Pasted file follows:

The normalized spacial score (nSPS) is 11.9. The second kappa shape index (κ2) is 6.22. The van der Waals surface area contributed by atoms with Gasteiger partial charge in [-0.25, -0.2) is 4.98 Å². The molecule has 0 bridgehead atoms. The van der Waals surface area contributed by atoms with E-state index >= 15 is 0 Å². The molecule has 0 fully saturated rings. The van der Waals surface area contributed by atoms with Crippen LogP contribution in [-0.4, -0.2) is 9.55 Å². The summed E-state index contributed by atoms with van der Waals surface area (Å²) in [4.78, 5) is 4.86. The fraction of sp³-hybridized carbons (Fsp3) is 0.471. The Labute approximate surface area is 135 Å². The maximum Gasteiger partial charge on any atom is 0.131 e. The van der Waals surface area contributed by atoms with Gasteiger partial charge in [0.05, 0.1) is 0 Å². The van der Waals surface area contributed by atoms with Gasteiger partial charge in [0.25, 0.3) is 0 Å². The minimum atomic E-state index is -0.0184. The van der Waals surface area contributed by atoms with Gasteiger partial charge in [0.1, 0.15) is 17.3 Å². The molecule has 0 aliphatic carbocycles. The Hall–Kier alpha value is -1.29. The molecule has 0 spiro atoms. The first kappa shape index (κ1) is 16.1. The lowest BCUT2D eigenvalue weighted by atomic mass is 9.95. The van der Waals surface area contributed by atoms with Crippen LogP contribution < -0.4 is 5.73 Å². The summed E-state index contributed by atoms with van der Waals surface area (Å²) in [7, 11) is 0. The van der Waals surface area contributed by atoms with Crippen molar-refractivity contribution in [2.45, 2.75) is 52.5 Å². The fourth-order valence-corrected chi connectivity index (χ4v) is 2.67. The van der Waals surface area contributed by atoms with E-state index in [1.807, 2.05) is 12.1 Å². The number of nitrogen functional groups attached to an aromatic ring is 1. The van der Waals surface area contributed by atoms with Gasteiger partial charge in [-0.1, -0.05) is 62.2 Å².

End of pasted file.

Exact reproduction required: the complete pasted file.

The normalized spacial score (nSPS) is 11.9. The second kappa shape index (κ2) is 6.22. The van der Waals surface area contributed by atoms with Gasteiger partial charge in [-0.25, -0.2) is 4.98 Å². The molecule has 0 bridgehead atoms. The van der Waals surface area contributed by atoms with E-state index >= 15 is 0 Å². The molecule has 0 fully saturated rings. The van der Waals surface area contributed by atoms with Crippen LogP contribution in [-0.4, -0.2) is 9.55 Å². The summed E-state index contributed by atoms with van der Waals surface area (Å²) in [4.78, 5) is 4.86. The fraction of sp³-hybridized carbons (Fsp3) is 0.471. The Labute approximate surface area is 135 Å². The maximum Gasteiger partial charge on any atom is 0.131 e. The van der Waals surface area contributed by atoms with Gasteiger partial charge in [0.05, 0.1) is 0 Å². The van der Waals surface area contributed by atoms with Gasteiger partial charge in [0.25, 0.3) is 0 Å². The minimum atomic E-state index is -0.0184. The van der Waals surface area contributed by atoms with Gasteiger partial charge in [0.1, 0.15) is 17.3 Å². The molecule has 0 aliphatic carbocycles. The Hall–Kier alpha value is -1.29. The molecule has 0 spiro atoms. The first kappa shape index (κ1) is 16.1. The lowest BCUT2D eigenvalue weighted by atomic mass is 9.95. The van der Waals surface area contributed by atoms with Crippen LogP contribution < -0.4 is 5.73 Å². The summed E-state index contributed by atoms with van der Waals surface area (Å²) in [7, 11) is 0. The van der Waals surface area contributed by atoms with Crippen molar-refractivity contribution in [2.45, 2.75) is 52.5 Å². The fourth-order valence-corrected chi connectivity index (χ4v) is 2.67. The van der Waals surface area contributed by atoms with E-state index in [1.807, 2.05) is 12.1 Å². The number of nitrogen functional groups attached to an aromatic ring is 1. The van der Waals surface area contributed by atoms with Gasteiger partial charge in [-0.1, -0.05) is 62.2 Å².